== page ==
Thunderous applause … or just thunder? Summer Readaround – 19 June 2019

Wednesday saw the third Read-around of the summer, hosted by Carolyn O’Hara. We were reminded of Carolyn’s Read-around last year when we sat out in the garden in lovely sunshine. No such luck today with occasional showers and even thunder. However, inside were twelve keen writers prepared to share their work. After randomly drawing letters from a bag, it turned out to be our two new presidents who were to start us off.

            Chris gave us an atmospheric piece of memoir. The opening line of Chris, you’d better sit down, gave us the clue to awful news to come, though the piece doesn’t actually say what it is. With engaging details, an impression is given of an idyllic holiday in rural France. But this is overlaid with that sense of foreboding delivered in the first line. Cleverly done.

            Graeme gave us an extract from his latest novel featuring his detective hero Jamie Raeburn. Now in the 1980s, we see him frustrated and desk-bound because of his higher rank. However, there is the promise of something significant when he is specially requested for an investigation in to the suspicious death of a prominent figure. Do we detect the beginnings of a love interest here too Graeme?

            Jeanette began by apologising for her novice status. (But we’ll have none of that Jeanette – you are a writer. We are all still learning all the time.) She then gave us an excellent and funny piece about her troubles with a terrible decorator. Great stuff!

            We had a different approach to a crime novel from Ann, who concentrates on the effects of a murder on members of a community. In this extract a vicar finds himself embroiled in the suspicion surrounding the murder. The arrival of a new deaconess may or may not help the situation.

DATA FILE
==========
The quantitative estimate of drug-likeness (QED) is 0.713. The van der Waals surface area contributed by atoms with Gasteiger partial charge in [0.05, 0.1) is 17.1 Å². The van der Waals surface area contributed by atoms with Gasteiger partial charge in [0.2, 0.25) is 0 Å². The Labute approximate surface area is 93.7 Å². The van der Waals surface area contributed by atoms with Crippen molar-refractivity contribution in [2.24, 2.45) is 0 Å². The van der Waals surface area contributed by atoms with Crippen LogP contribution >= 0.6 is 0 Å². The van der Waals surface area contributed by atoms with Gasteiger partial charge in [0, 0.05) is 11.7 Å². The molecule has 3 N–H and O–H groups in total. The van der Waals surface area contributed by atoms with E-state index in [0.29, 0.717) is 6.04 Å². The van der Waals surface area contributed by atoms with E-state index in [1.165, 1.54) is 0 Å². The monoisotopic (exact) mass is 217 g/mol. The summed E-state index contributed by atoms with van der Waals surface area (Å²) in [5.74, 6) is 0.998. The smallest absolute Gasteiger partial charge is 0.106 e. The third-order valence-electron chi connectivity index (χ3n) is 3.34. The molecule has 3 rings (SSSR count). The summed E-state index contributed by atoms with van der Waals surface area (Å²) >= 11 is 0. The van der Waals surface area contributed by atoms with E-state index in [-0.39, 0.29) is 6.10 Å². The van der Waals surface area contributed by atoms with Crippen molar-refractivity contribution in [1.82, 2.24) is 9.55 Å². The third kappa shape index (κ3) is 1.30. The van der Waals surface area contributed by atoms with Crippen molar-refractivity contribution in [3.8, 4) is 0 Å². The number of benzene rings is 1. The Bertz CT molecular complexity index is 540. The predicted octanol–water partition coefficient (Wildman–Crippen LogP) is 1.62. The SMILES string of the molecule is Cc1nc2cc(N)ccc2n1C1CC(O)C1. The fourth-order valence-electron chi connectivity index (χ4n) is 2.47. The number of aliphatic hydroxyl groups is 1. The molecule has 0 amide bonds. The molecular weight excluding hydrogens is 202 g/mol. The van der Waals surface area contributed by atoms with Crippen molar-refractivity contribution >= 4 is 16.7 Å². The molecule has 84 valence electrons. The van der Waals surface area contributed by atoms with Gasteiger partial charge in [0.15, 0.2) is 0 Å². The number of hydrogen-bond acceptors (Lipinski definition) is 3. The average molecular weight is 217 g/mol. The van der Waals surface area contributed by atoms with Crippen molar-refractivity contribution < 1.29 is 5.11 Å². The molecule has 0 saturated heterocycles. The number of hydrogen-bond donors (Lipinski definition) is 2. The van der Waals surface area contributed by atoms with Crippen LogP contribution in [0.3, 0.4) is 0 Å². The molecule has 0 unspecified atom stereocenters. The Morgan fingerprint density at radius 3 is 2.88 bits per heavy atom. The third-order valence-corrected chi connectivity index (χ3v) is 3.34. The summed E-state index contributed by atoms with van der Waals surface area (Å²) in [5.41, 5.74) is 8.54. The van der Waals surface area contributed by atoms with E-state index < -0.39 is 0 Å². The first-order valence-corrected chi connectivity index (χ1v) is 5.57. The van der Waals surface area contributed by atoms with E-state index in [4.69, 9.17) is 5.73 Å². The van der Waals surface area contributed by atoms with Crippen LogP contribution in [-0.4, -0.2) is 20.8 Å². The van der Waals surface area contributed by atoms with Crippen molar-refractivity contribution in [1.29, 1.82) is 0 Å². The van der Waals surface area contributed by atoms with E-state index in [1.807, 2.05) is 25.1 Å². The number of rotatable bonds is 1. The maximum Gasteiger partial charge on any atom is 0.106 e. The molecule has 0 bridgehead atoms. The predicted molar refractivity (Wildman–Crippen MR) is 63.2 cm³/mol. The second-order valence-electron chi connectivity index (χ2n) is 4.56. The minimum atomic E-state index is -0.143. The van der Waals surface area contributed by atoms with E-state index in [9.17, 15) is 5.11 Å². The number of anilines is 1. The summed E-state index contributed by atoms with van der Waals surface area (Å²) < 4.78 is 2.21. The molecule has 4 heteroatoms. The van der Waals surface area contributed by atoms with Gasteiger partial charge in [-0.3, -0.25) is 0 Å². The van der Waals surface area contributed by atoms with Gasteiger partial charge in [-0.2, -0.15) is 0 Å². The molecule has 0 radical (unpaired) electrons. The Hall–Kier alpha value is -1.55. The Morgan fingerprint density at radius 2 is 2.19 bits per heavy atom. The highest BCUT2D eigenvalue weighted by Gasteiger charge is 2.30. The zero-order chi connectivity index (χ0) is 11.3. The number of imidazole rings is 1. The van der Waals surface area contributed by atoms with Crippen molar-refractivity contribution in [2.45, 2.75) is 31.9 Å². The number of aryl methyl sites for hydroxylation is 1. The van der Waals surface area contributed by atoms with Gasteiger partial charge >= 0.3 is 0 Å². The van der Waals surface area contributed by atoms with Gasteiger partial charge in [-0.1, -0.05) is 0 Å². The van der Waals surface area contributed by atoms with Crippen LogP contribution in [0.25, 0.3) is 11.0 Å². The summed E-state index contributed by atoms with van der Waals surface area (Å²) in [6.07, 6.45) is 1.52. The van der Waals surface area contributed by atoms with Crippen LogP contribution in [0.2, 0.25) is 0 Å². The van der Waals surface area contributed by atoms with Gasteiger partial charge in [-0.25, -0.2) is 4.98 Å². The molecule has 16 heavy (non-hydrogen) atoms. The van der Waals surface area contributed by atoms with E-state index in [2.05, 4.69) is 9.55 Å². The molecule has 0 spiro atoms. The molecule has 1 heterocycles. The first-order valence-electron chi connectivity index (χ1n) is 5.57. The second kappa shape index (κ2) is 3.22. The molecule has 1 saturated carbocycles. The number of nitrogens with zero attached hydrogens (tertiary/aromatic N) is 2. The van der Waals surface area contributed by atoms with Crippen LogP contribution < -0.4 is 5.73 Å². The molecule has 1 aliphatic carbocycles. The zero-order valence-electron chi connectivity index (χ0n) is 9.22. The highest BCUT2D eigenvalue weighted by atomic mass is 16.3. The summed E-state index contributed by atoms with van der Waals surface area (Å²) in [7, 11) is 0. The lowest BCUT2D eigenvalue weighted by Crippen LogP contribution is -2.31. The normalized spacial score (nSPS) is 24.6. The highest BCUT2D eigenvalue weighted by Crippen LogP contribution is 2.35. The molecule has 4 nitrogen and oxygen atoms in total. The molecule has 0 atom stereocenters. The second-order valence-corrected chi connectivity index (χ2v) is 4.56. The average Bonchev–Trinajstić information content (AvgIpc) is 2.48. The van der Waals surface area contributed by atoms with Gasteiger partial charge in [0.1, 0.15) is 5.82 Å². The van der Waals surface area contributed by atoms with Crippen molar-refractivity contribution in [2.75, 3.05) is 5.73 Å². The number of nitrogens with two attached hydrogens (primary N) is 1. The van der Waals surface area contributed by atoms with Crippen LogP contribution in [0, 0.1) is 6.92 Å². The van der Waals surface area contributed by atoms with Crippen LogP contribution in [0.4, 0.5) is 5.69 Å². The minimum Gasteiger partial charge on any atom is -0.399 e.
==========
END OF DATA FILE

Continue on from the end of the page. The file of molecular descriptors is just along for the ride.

Suzy’s flash fiction A Fine Time to Slip Away created a very tense and emotional atmosphere. A mother, separated from her daughter due to many years of mental ill-health, accidentally meets her again. Her distress at being unrecognised is palpable.

            Kirsty gave us an extract from her Young Adult novel in which the young protagonist ‘Neptune’ is painfully ‘branded’ by her mysterious pocket watch and then finds a portal into another dimension. Very gripping stuff Kirsty.

            My contribution was one of a collection of stories for children. They are based on the stories my grandmother told me about her early life in the 1870s and 1880s. I’m doing it for the benefit of my grandchild, so he will know something about his great-great grandmother.

            Eddie began an intriguing story about a girl who sees and talks to an intrusive character from inside her own head. The cause is apparently a benign tumour in her brain which is too small to be operated on. An ingenious idea Eddie, but we felt there should be more clarity in events leading to the discovery of the cause. It will be interesting to see where this goes.

            Matthew gave us a hilarious piece through the persona of a gabby hairdresser, whose pithy descriptions of her clients caused much laughter. Now is the winter of our discontent etc, and its misinterpretation are explained to our hairdressing friend by an erudite waiter!

            Gail drew on the performance skills of some of the group to portray her characters in a very funny screenplay in which an ailing woman, her soon to be ex husband and her best friend, engage in excellent and pithy exchanges. I loved the bit about boiling the cabbage whole!

            Linda’s beautifully descriptive memoir, set in the Austrian Alps, contrasted the pleasure of glorious scenery with the shock of an encounter with nazi sympathisers 40 years after WW2.

            Carolyn rounded off the evening with a small but heart-felt rant about ‘the B word’ and its implications. Well, it had to happen didn’t it? You can’t expect to get through an evening these days without the mention of b….y Brexit.

            Many thanks Carolyn for your hospitality. I’m looking forward to the next read-around on 3 July chez Palmer.

Maggie Bolton

One comment

  1. Sounds like a great night all round. Though I’m a bit concerned, Chris, as I write this in idyllic rural France. Cheers, Greta

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